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The Reserve Bank of India (RBI) is the central bank of India, and was established on April 1, 1935 in accordance

with the provisions of the Reserve Bank of India Act, 193 ! "ince its inception, it has been head#$artered in %$&bai! Tho$'h ori'inall( privatel( owned, RBI has been f$ll( owned b( the )overn&ent of India since nationali*ation in 19 9! RBI is 'overned b( a central board (headed b( a )overnor) appointed b( the +entral )overn&ent! The c$rrent 'overnor of RBI is ,r!-!.en$'opal Redd( (who s$cceeded ,r! Bi&al /alan on "epte&ber 0, 1223)! RBI has 11 re'ional offices across India! The Reserve Bank of India was set $p on the reco&&endations of the 3ilton -o$n' +o&&ission! The co&&ission s$b&itted its report in the (ear 1910, tho$'h the bank was not set $p for nine (ears! 4n 1 July, 2006, in an atte&pt to enhance the #$alit( of c$sto&er service and stren'then the 'rievance redressal &echanis&, the Reserve Bank of India constit$ted a new depart&ent 5 +$sto&er "ervice ,epart&ent (+",)!

[Main objectives
[Monetary Aut ority

6or&$lates, i&ple&ents and &onitors the &onetar( polic(! 4b7ective8 &aintainin' price stabilit( and ens$rin' ade#$ate flow of credit to prod$ctive sectors! %aintain opti&$& 9i#$idit( in the econo&(!

[Re!ulator and su"ervisor of t e financial syste#

:rescribes broad para&eters of bankin' operations within which the co$ntr(;s bankin' and financial s(ste& f$nctions! 4b7ective8 &aintain p$blic confidence in the s(ste&, protect depositors; interest and provide cost<effective bankin' services to the p$blic! The Bankin' 4&b$ds&an "che&e has been for&$lated b( the Reserve Bank of India (RBI) for effective redressal of co&plaints b( bank c$sto&ers

Mana!er of $%c an!e &ontrol

%ana'es the 6orei'n =>chan'e %ana'e&ent Act, 1999! 4b7ective8 to facilitate e>ternal trade and pa(&ent and pro&ote orderl( develop&ent and &aintenance of forei'n e>chan'e &arket in India!

Issuer of currency

Iss$es and e>chan'es or destro(s c$rrenc( and coins not fit for circ$lation! 4b7ective8the &ain ob7ective is to 'ive the p$blic ade#$ate #$antit( of s$pplies of c$rrenc( notes and coins and in 'ood #$alit(!

and even providin' loan to co&&ercial bank

'evelo"#ental role

:erfor&s a wide ran'e of pro&otional f$nctions to s$pport national ob7ectives!

[Related (unctions

Banker to the )overn&ent8 perfor&s &erchant bankin' f$nction for the central and the state 'overn&ents? also acts as their banker! Banker to banks8 &aintains bankin' acco$nts of all sched$led banks! 4wner and operator of the depositor( (")9) and e>chan'e (@,") for 'overn&ent bonds!

There is now an international consens$s abo$t the need to foc$s the tasks of a central bank $pon central bankin'! RBI is far o$t of to$ch with s$ch a principle, owin' to the sprawlin' &andate described above!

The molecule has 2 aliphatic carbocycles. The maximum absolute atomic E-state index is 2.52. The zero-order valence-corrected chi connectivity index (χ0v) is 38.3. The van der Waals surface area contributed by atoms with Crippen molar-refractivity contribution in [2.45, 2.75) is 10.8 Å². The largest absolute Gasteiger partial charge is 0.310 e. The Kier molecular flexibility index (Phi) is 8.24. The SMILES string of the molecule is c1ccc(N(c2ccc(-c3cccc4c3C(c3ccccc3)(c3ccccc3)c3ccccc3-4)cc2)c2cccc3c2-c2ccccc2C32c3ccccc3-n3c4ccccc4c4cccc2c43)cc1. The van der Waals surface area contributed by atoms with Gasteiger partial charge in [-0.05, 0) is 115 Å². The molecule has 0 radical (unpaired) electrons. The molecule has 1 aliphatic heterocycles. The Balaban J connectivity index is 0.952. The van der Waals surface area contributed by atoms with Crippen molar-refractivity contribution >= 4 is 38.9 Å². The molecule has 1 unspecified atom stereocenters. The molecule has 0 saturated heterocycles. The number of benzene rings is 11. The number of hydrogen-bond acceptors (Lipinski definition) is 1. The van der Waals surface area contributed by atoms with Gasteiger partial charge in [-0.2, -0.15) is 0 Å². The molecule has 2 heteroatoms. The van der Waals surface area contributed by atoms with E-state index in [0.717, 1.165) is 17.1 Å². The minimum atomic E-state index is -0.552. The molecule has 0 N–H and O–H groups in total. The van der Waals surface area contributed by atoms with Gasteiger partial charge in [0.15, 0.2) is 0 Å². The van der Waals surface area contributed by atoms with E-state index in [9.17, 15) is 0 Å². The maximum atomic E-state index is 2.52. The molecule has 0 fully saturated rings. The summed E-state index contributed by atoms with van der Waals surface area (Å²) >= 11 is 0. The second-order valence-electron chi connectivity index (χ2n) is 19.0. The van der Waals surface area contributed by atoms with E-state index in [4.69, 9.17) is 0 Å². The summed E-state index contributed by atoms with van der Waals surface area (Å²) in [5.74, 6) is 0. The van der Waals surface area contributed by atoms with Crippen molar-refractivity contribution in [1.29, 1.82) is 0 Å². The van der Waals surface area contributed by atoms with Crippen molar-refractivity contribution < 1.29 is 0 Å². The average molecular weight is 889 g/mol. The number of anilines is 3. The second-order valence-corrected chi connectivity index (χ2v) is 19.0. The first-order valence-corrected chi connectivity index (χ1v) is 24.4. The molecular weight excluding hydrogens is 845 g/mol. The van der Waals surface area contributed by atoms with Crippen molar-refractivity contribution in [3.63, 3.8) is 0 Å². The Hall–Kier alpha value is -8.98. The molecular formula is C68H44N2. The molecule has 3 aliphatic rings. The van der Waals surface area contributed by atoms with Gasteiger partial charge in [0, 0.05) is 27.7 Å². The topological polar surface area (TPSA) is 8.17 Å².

)ara"ore co##ittee
The )ara"ore co##ittee is a co&&ittee set$p b( the Reserve Bank of India $nder the chair&anship of for&er RBI dep$t( 'overnor " " Tarapore to Ala( the road&apA to capital acco$nt convertibilit(! The five<&e&ber co&&ittee reco&&ended a three<(ear ti&efra&e for co&plete convertibilit( b( 1999<1222! In %arch 1220, the 6inance %inister of India, : +hida&bara& said that the +entral 'overn&ent was Awithin strikin' distanceA of i&ple&entin' the co&&ittee;s report!


,$rin' :artition, the federal reserve was spilt b( the British Ra7 to aid India and :akistan separatel(! "o&e clai& that :akistan has never 'otten its share till date, which is incorrect! 4n /an$ar( 19th , 19 B :akistan received its share of 50 +rores R$pees b$llion! Apart fro& that, @i*a& of 3(derabad ille'all( transferred state of 3(derabad f$nds to :akistan and :akistan has still not paid the& back! @awab of /$na'arh fled with 3 +rore cash which was 'overn&ent propert(! Chen it looked like British wo$ld help India 'et that &one( back :akistan )ovt on :Ak 'ovt planes kept the &one( and the @awab fled to =$rope with the &one(! 4ne of

the planes ref$ellin' at Beir$t crashed in Ae'ean "ea and &one( was declared lost! This stor( has led to several real life treas$re h$nts in that area!D

&a"ital Account &onvertibility

or +A+ is a &onetar( polic( that centers aro$nd the abilit( to cond$ct transactions of local financial assets into forei'n financial assets freel( and at pre<set, fi>ed &arket rates! It is so&eti&es referred to as Capital Asset Liberation! In la(&an;s ter&s, it is basicall( a polic( that allows the eas( e>chan'e of local c$rrenc( (cash) for forei'n c$rrenc( at low rates! This is so local &erchants can easil( cond$ct transnational b$siness witho$t needin' forei'n c$rrenc( e>chan'es to handle s&all transactions! +A+ is &ostl( a '$ideline to chan'es of ownership in forei'n or do&estic financial assets and liabilities! Tan'entiall(, it covers and e>tends the fra&ework of the creation and li#$idation of clai&s on, or b( the rest of the world, on local asset and c$rrenc( &arkets! +A+ was first coined as a theor( b( the Reserve Bank of India in 199E b( the Tarapore +o&&ittee, in an effort to find fiscal and econo&ic policies that wo$ld enable developin' Third Corld co$ntries transition to 'lobali*ed &arket econo&ies!D1F 3owever, it had been practiced, altho$'h witho$t for&al tho$'ht or or'ani*ation of polic( or restriction, since the ver( earl( 92;s! Article .III of the I%6Gs Articles of A'ree&ent is a'reed b( &ost econo&ists to have been the basis for +A+, altho$'h it notabl( failed to anticipate proble&s with the concept in re'ard to o$tflows of c$rrenc(! 3owever, before the for&ali*ation of +A+, there were proble&s with the theor(! 6ree flow of assets was re#$ired to work in both directions! Altho$'h +A+ freel( enabled invest&ent in the co$ntr(, it also enabled #$ick li#$idation and re&oval of capital assets fro& the co$ntr(, both do&estic and forei'n! It also e>posed do&estic creditors to overseas credit risks, fl$ct$ations in fiscal polic(, and &anip$lation!D3F As a res$lt, there were severe disr$ptions that helped to contrib$te to the =ast Asian crisis of the &id 92;s! In %ala(sia, for e>a&ple, there were heav( losses in overseas invest&ents of at least one bank, in the &a'nit$de of h$ndreds of &illions of dollars! These were not reali*ed and identified $ntil a refor& s(ste& stren'thened re'$lator( and acco$ntin' controls!D F This led to the Tarapore +o&&ittee &eetin' which for&ali*ed +A+ as $tili*in' a &i>t$re of free asset allocation and strin'ent controls